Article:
Cruising With A Disability

Planning a holiday is pretty daunting if you have any sort of disability. The UK is one of the most disability-friendly places on Earth, and venturing outside our borders can lead to all sorts of problems. Ancient European cities have show-stopping staircases and narrow alleyways to navigate, South America is just too hilly and there are few provisions for the less-mobile person in Africa and most of Asia. There are cultural difficulties as well as the physical ones - the UK is very tolerant of disabilities and, although there are some common misconceptions about mental illness in particular, we're a lot better at interacting with disabled or less-mobile people than our continental counterparts.

So how can a disabled person travel without restriction? Somewhere with helpful staff, flat walkways, plenty of lifts and that essential holiday feeling?

Cruises tick all the boxes. Boats consist of several flat decks connected by dozens of lifts and elevators. The ratio of crewmen to passengers on a cruise ship can be 2:1. This means that there are enough staff on board to help you on your journey and look after you if any part of your holiday goes wrong. The crew of a cruise ship are very well trained (like the porters in five-star London hotels) so even if you have a serious mobility problem, they'll be able to take you where you want to go at any time of the day or night.

This is just the bog standard set of reasons why cruises are good for people with disabilities. But every cruise ship that gets built has its own quirks and differences, so it is worth doing a bit of foreplanning before making any concrete decisions. On the whole, however, it boils down to common sense and there are some good rules of thumb which can help you get the best out of your trip.

Cruising with a disability - a brief guide

Before you go

Arrange your cruise only through accredited travel agents. Ideally, look for travel agents who are used to organising trips for disabled passengers. That way, they'll know what questions to ask you about your disability and they'll have valuable knowledge about the ports and excursions which are best suited to your particular disability.

Don't be shy and always tell the truth about your disability. Nobody is going to judge you for it and it's better that you're honest about how many flights of stairs you can climb or how quickly you get out of breath. Explain your needs in depth - will the infirmary need a defibrillator, for example?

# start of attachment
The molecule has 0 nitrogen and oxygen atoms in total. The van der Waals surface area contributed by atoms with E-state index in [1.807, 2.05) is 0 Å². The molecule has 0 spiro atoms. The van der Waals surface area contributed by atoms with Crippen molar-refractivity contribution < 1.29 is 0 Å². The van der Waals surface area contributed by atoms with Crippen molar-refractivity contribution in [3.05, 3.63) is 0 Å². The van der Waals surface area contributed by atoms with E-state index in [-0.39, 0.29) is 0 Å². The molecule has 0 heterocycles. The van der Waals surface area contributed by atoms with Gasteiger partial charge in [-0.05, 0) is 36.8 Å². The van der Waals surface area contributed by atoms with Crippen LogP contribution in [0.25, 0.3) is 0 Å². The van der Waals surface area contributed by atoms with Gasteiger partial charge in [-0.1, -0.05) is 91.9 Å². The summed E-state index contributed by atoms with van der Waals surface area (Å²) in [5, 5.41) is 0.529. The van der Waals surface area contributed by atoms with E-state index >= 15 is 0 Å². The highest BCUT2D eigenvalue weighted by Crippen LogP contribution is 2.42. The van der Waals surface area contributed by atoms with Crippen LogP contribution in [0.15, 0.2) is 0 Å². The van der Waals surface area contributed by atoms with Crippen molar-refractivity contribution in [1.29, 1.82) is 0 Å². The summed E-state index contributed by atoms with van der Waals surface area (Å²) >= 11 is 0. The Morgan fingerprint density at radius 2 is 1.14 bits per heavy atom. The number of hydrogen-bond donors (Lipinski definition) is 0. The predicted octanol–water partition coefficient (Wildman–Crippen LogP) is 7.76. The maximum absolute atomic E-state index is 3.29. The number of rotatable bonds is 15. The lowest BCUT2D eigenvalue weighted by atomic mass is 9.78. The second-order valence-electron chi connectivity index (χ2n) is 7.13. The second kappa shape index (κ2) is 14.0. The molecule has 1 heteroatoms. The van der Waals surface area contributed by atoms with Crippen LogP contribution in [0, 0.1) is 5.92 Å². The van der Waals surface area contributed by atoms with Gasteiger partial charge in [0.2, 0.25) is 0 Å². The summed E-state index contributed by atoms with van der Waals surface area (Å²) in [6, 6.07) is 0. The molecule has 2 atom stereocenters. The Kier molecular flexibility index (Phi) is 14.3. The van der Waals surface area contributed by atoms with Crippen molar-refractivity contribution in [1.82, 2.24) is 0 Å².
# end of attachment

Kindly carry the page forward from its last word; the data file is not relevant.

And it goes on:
There are hundreds of cruise ships in the world, so pick the newest ones with the best facilities. Although cruise ships tend to be very wheelchair friendly, it's worth ringing in advance to make sure there are enough grab-handles in the bathroom, for example, or whether there's a particular easy-access table in the restaurant.

Make sure your health insurance is as comprehensive as possible. If you fall ill and need to be air-lifted from the ship or flown from a foreign port back to Blighty, then you may be liable for the bill. Make sure your insurance has adequate cover. An extra five quid at the start of the holiday could save you tens of thousands if something goes wrong on the other side of the world.

When you get on board

As soon as you board the ship, make yourself known to the ship's doctor and pinpoint the infirmary. Make sure you know your way around the vessel. In an emergency, you will be required to put on a lifejacket and head to a muster point. Normally there will be an introduction in the ship's theatre and a brief life jacket demonstration, but if your life jacket is more complicated then there will be staff on hand to explain precisely how it - and an evacuation - works in the heat of the moment.

Inspect your cabin and ensure it meets your expectations. If there are obstacles then ask a steward to remove them or alter them. Small details can make your cruise more comfortable and even help avoid injury. If any part of your room is inaccessible due to steps, the stewards will probably be able to fit a temporary ramp.

Familiarise yourself with the emergency protocol. It's a bit more complicated than the fire escape map in a hotel. If you are hard of hearing, let this be known to the staff. They'll come to your cabin and repeat any announcements made on the ship's tannoy.

Get accustomed to the movement of the ship as soon as you can. If you're travelling over rough seas (the Bay of Biscay, for example) you should probably remain in your room if you find movement difficult. Ask the staff what the sea is likely to be like - they'll have access to accurate weather forecasts.

Ask the staff about excursions. Some will be fine, others won't be possible. Some ports aren't big enough for large cruise ships, so will only be accessed by small tenders. Ask what the wheelchair provisions are for these small ancillary craft.

Enjoy your holiday. Everybody is there to make sure you have a good time. It's their job and it's what they're trained to do. Nothing is too difficult for them - if you have even the slightest whim, don't be afraid to ask.

This brief guide was provided by Kelley Darmer from IgluCruise. For more info and news on this subject, check out the following article on cruising with disabilities over at IgluCruise.

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